Prior to the new, state-of-the-art equipment and technology finding its new home in the completed feed mill, the Harrison Poultry team went through a rigorous process to choose the best land to build the facility. As you see today, rural Crawfordville, Georgia, was the premier spot. Around 90 locations were in the running, and the Harrison family played a significant role in selecting the site.
Crawfordville, Georgia, met all of the team’s criteria for several reasons. Some of these included access to a main rail line, proximity to existing and future growers, and topography of the land. Furthermore, the management team considered the economics of building the feed mill, prospective growth opportunities, and biosecurity.
“Taliaferro County was a great location because we are isolated,” described Bleth. “When we build grower or chicken houses around this area now, we don’t have a competitor’s grower or chicken houses on different vaccination schedules that can cross contaminate our chickens. We really can grow a much healthier chicken when you are in a rural area.”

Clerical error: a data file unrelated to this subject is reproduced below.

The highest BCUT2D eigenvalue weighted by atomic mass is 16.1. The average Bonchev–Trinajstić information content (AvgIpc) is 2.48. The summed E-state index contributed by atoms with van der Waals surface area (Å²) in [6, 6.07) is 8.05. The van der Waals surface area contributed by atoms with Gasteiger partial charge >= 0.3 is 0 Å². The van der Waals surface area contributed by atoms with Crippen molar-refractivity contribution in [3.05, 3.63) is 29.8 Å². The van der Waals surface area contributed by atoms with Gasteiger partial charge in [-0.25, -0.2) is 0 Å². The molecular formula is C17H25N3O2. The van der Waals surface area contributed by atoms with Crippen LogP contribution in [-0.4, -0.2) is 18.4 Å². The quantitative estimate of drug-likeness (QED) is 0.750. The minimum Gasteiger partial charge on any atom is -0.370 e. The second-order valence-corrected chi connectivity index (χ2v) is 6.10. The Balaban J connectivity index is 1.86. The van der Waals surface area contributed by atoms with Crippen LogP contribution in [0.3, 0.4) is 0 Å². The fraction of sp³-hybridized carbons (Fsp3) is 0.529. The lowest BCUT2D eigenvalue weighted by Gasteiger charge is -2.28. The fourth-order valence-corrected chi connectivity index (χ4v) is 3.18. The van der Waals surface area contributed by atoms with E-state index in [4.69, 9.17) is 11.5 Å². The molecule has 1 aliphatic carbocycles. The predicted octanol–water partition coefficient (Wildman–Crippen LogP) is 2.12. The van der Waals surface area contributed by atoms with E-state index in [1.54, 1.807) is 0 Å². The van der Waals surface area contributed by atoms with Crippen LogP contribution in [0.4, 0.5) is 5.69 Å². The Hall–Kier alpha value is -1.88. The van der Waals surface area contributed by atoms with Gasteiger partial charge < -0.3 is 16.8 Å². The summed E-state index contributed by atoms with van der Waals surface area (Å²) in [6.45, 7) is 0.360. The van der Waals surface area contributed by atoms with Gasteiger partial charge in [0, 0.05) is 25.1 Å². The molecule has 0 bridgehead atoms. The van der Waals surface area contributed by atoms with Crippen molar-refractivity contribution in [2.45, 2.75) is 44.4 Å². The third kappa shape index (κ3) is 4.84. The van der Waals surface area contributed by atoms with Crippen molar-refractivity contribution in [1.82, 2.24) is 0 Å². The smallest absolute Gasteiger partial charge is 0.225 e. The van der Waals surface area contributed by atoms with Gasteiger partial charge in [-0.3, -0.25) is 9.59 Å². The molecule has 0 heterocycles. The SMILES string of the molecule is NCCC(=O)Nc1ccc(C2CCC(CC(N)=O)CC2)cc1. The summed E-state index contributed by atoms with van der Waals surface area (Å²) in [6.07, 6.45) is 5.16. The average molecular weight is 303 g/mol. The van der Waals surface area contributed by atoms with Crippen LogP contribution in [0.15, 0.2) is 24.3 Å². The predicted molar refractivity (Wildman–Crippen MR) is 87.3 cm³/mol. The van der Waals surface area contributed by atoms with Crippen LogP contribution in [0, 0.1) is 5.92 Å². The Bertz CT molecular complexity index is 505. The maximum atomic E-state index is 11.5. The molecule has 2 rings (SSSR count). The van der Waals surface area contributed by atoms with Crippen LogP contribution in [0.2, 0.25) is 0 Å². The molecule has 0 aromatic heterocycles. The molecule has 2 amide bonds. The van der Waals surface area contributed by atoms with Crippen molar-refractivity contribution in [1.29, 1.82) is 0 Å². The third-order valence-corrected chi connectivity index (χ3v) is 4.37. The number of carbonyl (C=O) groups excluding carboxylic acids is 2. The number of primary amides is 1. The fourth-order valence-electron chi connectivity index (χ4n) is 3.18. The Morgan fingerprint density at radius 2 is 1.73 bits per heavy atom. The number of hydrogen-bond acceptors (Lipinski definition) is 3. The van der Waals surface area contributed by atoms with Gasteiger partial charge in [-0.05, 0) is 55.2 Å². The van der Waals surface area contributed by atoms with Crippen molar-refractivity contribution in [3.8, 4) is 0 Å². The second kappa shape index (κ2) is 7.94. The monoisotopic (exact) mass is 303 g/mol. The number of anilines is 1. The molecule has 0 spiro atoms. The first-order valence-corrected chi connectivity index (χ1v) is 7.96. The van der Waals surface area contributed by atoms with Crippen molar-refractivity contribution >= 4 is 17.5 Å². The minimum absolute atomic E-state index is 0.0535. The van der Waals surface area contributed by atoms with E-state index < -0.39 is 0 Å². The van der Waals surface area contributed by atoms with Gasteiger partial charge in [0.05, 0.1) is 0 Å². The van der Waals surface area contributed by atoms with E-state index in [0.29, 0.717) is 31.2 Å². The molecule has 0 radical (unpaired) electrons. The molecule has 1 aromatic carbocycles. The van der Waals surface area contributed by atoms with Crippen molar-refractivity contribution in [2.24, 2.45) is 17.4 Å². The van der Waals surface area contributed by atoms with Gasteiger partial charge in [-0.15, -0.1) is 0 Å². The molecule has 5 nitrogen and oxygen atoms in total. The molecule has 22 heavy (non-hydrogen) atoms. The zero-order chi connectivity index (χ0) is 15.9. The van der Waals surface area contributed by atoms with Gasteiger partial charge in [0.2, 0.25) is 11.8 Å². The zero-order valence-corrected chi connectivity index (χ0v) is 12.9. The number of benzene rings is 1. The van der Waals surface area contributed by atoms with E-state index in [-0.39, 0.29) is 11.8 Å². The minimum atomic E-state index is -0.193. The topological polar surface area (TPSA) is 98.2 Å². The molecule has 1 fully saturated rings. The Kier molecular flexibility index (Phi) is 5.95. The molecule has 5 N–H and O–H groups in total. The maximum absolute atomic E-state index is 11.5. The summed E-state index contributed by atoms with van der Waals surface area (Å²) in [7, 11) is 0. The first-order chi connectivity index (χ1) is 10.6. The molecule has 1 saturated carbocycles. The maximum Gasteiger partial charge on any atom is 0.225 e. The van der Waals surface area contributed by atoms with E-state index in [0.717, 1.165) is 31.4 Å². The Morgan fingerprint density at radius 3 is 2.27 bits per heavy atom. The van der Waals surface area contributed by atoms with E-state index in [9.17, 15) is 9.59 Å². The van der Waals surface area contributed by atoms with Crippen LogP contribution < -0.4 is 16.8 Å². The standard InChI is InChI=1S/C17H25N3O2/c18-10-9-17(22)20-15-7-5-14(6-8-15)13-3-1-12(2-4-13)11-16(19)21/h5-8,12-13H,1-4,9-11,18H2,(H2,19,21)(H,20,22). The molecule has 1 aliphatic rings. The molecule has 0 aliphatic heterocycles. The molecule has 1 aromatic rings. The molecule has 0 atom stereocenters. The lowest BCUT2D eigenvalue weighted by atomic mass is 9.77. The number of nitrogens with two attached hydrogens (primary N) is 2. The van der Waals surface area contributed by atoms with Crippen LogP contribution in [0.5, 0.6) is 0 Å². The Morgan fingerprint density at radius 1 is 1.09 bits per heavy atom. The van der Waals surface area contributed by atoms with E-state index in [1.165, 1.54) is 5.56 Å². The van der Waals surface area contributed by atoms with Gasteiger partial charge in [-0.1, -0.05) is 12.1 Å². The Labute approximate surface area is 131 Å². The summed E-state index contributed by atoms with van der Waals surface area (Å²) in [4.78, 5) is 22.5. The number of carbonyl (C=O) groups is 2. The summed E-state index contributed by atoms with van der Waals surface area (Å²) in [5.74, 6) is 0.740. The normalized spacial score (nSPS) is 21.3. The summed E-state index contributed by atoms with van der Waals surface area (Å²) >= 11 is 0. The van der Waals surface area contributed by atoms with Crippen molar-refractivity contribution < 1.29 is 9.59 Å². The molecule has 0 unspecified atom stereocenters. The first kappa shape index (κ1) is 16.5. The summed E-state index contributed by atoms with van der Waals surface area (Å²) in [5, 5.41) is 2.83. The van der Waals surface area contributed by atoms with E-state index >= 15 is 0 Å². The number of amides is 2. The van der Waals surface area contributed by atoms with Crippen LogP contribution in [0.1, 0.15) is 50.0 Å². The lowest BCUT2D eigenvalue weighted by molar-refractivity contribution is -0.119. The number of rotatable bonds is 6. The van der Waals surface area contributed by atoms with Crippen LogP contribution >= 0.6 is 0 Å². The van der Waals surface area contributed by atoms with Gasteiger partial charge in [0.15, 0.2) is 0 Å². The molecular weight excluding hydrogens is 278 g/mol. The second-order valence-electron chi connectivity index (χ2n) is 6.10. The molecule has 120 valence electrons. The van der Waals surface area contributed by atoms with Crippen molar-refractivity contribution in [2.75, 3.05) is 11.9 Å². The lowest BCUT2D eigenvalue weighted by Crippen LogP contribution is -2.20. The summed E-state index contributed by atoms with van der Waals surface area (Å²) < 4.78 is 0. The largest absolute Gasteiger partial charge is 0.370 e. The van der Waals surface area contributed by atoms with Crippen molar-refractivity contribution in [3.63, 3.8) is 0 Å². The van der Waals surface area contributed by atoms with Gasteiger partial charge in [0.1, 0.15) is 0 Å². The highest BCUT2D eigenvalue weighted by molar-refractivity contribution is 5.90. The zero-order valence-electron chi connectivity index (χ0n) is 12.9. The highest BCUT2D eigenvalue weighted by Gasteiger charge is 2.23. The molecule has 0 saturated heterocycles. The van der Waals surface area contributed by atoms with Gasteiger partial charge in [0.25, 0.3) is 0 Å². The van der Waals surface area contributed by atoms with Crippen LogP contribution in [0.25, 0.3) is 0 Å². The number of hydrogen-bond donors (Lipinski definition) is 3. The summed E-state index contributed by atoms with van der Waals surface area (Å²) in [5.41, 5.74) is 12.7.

While Taliaferro County offers opportunities unique to rural Georgia, the county also shares in the economic challenges common to rural places across the U.S. Therefore, challenges specific to rural areas accompanied the process of building the feed mill, too.
“Securing resources locally was a challenge,” explained Strange. As in many of Georgia’s rural places, the services and supplies needed for construction were hard to come by in sparsely populated Taliaferro County. Undeterred, the Harrison team pressed on, supporting local and utilizing local inputs whenever possible.
However, positive economic impacts have been realized outside of the feed mill since construction began in 2018. One example is the local restaurant in town.
“There is only one restaurant in town,” explained Rachel Moncrief, feed scheduling & distribution manager at Harrison Poultry and someone whose family roots in the community run deep. “It has started off having really good business, and their business has continued to stay pretty booming since [the completion of] the mill.” Moncrief began working for the company at the Winder mill, and she gladly accepted the transfer to the new mill due to its proximity to her relatives.